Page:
Out with the Old Challenges

Last week the House and Senate wrapped up the 109th Congress by approving a “continuing resolution” to fund the federal government through February 15th. Doing so leaves major 2007 spending decisions to the new Democratic-controlled Congress when they convene in January.

The House and Senate also approved a $45 million tax bill that extends for two years popular to tax benefits, such as the Research and Development and Work Opportunity Tax Credits, many of which expired at the end of last year. This comprehensive package also included an energy tax title that extended, again for two years, the Production Tax Credit and other energy tax credits last enacted as part of the Energy Policy Act of 2005. Finally, the bill refined and expanded the rules governing Health Savings Accounts, permitting employees to roll Flexible Savings Account balances into an HSA while increasing the overall limit on HSA contributions.

Adoption of these tax extensions creates a new tax policy wall of sorts, where numerous popular tax provisions will again expire at the end of 2007. Over the next two years, the new congressional leadership will face the considerable political challenge of approving (and paying for with corresponding tax offsets) legislation to both address a top tax priority of the Democratic leadership-protecting low and middle-income taxpayers from the alternative minimum tax-together with extending the expiring provisions.

In with the New

Given the new congressional leadership’s goal of offsetting any new spending or tax relief with spending cuts and tax increases, they are beginning their legislative leadership with a quest for revenue. Where will they find it?

One likely target continues to be the “tax gap” (the difference between taxes legally owed and the amount of taxes collected on a timely basis). Last week, incoming Senate Finance Committee Chairman Max Baucus (D-MT), who has continually focused on the need to address the tax gap this Congress, ended his objection to the confirmation of Eric Solomon as Assistant Treasury Secretary for Tax Policy after receiving a commitment from Treasury Secretary Henry Paulson to testify on the “tax gap” at a Senate Finance Committee hearing next year. (As S-CORP members know, Eric has met with our organization on several occasions and is viewed as a friend to small and closely-held businesses. Congratulations to Eric on his confirmation!)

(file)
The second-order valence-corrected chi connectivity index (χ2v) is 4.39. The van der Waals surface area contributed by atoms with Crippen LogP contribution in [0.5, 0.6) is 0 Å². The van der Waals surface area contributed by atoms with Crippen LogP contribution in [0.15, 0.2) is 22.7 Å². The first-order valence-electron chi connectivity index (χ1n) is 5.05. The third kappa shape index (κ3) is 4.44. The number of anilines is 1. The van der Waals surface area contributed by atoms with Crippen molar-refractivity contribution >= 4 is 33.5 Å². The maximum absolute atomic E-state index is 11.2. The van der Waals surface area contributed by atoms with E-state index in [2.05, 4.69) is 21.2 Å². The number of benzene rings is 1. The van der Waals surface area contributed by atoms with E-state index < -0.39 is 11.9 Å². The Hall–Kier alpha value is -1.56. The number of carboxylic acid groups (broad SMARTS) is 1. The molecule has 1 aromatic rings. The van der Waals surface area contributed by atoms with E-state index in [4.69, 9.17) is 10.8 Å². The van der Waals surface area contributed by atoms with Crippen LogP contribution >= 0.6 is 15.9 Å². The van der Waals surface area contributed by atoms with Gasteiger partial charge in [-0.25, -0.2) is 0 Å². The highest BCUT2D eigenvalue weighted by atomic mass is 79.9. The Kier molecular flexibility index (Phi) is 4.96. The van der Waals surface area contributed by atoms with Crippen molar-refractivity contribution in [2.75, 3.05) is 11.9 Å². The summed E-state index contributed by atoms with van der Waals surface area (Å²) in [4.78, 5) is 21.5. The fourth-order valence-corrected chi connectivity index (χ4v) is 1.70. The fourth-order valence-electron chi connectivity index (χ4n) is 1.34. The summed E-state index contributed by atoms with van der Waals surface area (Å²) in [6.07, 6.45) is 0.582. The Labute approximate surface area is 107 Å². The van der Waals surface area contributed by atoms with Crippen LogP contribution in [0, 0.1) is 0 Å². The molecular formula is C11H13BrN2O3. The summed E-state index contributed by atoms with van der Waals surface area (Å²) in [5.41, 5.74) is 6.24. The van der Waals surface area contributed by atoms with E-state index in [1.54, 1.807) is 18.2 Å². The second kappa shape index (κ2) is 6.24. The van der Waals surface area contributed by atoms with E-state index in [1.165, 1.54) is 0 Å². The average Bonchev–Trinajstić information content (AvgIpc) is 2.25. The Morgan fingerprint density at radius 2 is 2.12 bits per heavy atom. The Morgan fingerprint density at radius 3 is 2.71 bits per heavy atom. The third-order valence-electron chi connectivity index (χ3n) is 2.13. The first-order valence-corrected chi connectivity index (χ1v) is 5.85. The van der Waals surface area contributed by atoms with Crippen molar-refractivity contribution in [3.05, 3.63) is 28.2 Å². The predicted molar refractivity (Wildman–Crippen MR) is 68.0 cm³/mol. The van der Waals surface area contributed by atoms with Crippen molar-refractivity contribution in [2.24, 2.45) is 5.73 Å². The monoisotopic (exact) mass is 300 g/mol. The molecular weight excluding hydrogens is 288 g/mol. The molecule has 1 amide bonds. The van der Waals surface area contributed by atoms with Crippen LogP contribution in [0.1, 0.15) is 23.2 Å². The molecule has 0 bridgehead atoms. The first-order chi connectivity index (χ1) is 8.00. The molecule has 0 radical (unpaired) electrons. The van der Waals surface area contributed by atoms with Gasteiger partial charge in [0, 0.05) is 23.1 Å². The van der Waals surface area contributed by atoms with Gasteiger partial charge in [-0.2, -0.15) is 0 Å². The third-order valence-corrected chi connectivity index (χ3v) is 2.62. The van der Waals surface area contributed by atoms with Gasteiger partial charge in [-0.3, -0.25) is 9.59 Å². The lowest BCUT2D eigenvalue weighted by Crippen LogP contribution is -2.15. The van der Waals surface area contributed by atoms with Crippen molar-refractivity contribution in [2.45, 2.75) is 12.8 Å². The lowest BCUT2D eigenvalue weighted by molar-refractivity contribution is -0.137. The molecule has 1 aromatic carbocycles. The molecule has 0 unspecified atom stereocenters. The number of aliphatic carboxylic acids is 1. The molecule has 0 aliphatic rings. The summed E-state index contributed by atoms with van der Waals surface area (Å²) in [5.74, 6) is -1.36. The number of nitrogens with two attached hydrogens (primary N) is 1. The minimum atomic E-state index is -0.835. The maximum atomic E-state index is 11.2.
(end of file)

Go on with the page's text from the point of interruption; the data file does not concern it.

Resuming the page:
S-CORP has been focusing on the Finance Committee’s, Joint Committee on Taxation’s (JCT) and Treasury’s work in this area for two years now and has played an active role in opposing the JCT proposal to increase taxes on S corps. As you’ll recall, much of the estimated tax gap is attributed to small and closely-held businesses, and the IRS has begun a program to audit 5000 S corporations in an effort to identify where their enforcement activities could be better targeted.

In recent days, the rest of the business community has come to recognize the challenge it faces. Last week, our friends at the National Federation of Independent Business convened the first of what promises to be many meetings on the tax gap initiatives and the threat they pose to the business community should they reach beyond the established definition of the tax gap into the realm of new tax increases. S-CORP promises to be an active part of these efforts.

New Tax Writers in the Wings

Another area of interest to S-CORP members is who will sit on next year’s tax panels. Senate Democrats have already named three new Finance Committee panelists (Salazar, Cantwell, and Stabenow), but the new Republican Committee member has not been named yet. Last week we were hearing that Senator Pat Roberts (R-KS) is the lead candidate to fill that vacancy on the Senate Finance Committee. Other names in consideration include Senator George Voinovich (R-OH) and John Ensign (R-NV). Republican Committee assignments might be announced this week or could wait until the new Congress convenes on January 4th.

In the House, the Democratic steering committee met last week to complete appointments of incoming chairmen. This week the Democratic steering committee will consider committee assignments so we will report back to you once there is news about the new members on the tax-writing Ways and Means Committee. The House Republican steering committee completed its work on ranking members and named Rep. Jim McCrery (R-LA) as Ranking Member for the House Ways and Means Committee and Steve Chabot (R-OH) for the Small Business Committee.

The big story in the House has been the Democratic Leadership’s announcement that the House will be in session 5 days a week beginning in January with fewer “recesses” or “district work periods”. Typical workweeks for the Republican-led Congress have been Tuesday-Thursday to allow Members more time in their districts. This new schedule is likely to present both benefits and challenges to the business community as there will be more congressional work days that pro-S corporation and pro-small business legislation can be approved, but that also means more opportunities for revenue offsets to be needed to pay for any new benefits. S-CORP will continue its vigilance on your behalf as we look ahead to the changes the new Congress will bring and focus on finding new friends and allies to support the much-needed reforms to the S corporation structure.